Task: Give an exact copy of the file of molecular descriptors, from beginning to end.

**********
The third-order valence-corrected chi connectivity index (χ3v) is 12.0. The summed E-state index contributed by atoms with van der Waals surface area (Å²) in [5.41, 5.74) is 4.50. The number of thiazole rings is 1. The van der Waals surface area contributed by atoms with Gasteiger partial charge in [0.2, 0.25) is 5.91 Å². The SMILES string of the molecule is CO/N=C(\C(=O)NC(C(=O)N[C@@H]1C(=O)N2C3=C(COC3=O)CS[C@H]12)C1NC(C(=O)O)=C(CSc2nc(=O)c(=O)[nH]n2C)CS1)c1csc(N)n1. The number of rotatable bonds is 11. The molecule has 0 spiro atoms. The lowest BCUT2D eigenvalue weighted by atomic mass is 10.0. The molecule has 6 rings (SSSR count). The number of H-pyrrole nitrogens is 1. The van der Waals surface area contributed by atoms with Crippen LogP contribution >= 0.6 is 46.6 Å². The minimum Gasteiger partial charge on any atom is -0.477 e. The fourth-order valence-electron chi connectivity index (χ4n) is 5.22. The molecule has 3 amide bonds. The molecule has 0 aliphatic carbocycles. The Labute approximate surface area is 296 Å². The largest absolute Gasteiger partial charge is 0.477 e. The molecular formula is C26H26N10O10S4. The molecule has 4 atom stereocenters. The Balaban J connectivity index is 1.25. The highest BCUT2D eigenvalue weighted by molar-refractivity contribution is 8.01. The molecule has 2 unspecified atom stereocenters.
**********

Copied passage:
The third-order valence-corrected chi connectivity index (χ3v) is 12.0. The summed E-state index contributed by atoms with van der Waals surface area (Å²) in [5.41, 5.74) is 4.50. The number of thiazole rings is 1. The van der Waals surface area contributed by atoms with Gasteiger partial charge in [0.2, 0.25) is 5.91 Å². The SMILES string of the molecule is CO/N=C(\C(=O)NC(C(=O)N[C@@H]1C(=O)N2C3=C(COC3=O)CS[C@H]12)C1NC(C(=O)O)=C(CSc2nc(=O)c(=O)[nH]n2C)CS1)c1csc(N)n1. The number of rotatable bonds is 11. The molecule has 0 spiro atoms. The lowest BCUT2D eigenvalue weighted by atomic mass is 10.0. The molecule has 6 rings (SSSR count). The number of H-pyrrole nitrogens is 1. The van der Waals surface area contributed by atoms with Crippen LogP contribution >= 0.6 is 46.6 Å². The minimum Gasteiger partial charge on any atom is -0.477 e. The fourth-order valence-electron chi connectivity index (χ4n) is 5.22. The molecule has 3 amide bonds. The molecule has 0 aliphatic carbocycles. The Labute approximate surface area is 296 Å². The largest absolute Gasteiger partial charge is 0.477 e. The molecular formula is C26H26N10O10S4. The molecule has 4 atom stereocenters. The Balaban J connectivity index is 1.25. The highest BCUT2D eigenvalue weighted by molar-refractivity contribution is 8.01. The molecule has 2 unspecified atom stereocenters.